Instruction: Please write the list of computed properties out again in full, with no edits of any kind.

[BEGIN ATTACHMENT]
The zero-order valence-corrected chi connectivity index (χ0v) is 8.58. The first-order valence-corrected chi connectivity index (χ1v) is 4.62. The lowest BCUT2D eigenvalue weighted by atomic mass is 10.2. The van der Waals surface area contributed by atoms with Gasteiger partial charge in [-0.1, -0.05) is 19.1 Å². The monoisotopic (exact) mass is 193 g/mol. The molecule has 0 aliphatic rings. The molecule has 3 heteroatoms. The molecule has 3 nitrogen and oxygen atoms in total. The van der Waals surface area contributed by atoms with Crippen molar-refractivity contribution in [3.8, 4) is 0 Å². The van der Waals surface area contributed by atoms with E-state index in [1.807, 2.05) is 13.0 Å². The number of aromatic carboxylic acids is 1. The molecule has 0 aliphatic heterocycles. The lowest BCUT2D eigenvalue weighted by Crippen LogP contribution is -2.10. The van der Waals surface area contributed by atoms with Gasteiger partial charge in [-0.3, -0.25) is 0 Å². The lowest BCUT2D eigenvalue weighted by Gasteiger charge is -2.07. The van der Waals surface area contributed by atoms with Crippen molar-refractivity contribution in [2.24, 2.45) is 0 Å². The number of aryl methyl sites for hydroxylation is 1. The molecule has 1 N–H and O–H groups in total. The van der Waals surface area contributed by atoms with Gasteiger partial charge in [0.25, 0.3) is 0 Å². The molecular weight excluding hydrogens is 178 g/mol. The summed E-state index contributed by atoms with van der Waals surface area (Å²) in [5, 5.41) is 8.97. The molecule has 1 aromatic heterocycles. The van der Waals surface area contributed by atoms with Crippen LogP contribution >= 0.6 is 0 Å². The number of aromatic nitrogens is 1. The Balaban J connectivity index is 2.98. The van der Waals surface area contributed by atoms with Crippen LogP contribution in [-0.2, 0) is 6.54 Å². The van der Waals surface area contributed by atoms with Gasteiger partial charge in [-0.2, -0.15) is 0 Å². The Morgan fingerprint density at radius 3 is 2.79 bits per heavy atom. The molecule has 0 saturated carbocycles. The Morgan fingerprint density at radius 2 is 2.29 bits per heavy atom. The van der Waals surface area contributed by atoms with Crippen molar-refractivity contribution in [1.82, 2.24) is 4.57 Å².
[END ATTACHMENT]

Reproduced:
The zero-order valence-corrected chi connectivity index (χ0v) is 8.58. The first-order valence-corrected chi connectivity index (χ1v) is 4.62. The lowest BCUT2D eigenvalue weighted by atomic mass is 10.2. The van der Waals surface area contributed by atoms with Gasteiger partial charge in [-0.1, -0.05) is 19.1 Å². The monoisotopic (exact) mass is 193 g/mol. The molecule has 0 aliphatic rings. The molecule has 3 heteroatoms. The molecule has 3 nitrogen and oxygen atoms in total. The van der Waals surface area contributed by atoms with Crippen molar-refractivity contribution in [3.8, 4) is 0 Å². The van der Waals surface area contributed by atoms with E-state index in [1.807, 2.05) is 13.0 Å². The number of aromatic carboxylic acids is 1. The molecule has 0 aliphatic heterocycles. The lowest BCUT2D eigenvalue weighted by Crippen LogP contribution is -2.10. The van der Waals surface area contributed by atoms with Gasteiger partial charge in [-0.3, -0.25) is 0 Å². The lowest BCUT2D eigenvalue weighted by Gasteiger charge is -2.07. The van der Waals surface area contributed by atoms with Crippen molar-refractivity contribution in [2.24, 2.45) is 0 Å². The number of aryl methyl sites for hydroxylation is 1. The molecule has 1 N–H and O–H groups in total. The van der Waals surface area contributed by atoms with Gasteiger partial charge in [0.25, 0.3) is 0 Å². The molecular weight excluding hydrogens is 178 g/mol. The summed E-state index contributed by atoms with van der Waals surface area (Å²) in [5, 5.41) is 8.97. The molecule has 1 aromatic heterocycles. The van der Waals surface area contributed by atoms with Crippen LogP contribution >= 0.6 is 0 Å². The number of aromatic nitrogens is 1. The Balaban J connectivity index is 2.98. The van der Waals surface area contributed by atoms with Crippen LogP contribution in [-0.2, 0) is 6.54 Å². The van der Waals surface area contributed by atoms with Gasteiger partial charge in [-0.2, -0.15) is 0 Å². The Morgan fingerprint density at radius 3 is 2.79 bits per heavy atom. The molecule has 0 saturated carbocycles. The Morgan fingerprint density at radius 2 is 2.29 bits per heavy atom. The van der Waals surface area contributed by atoms with Crippen molar-refractivity contribution in [1.82, 2.24) is 4.57 Å².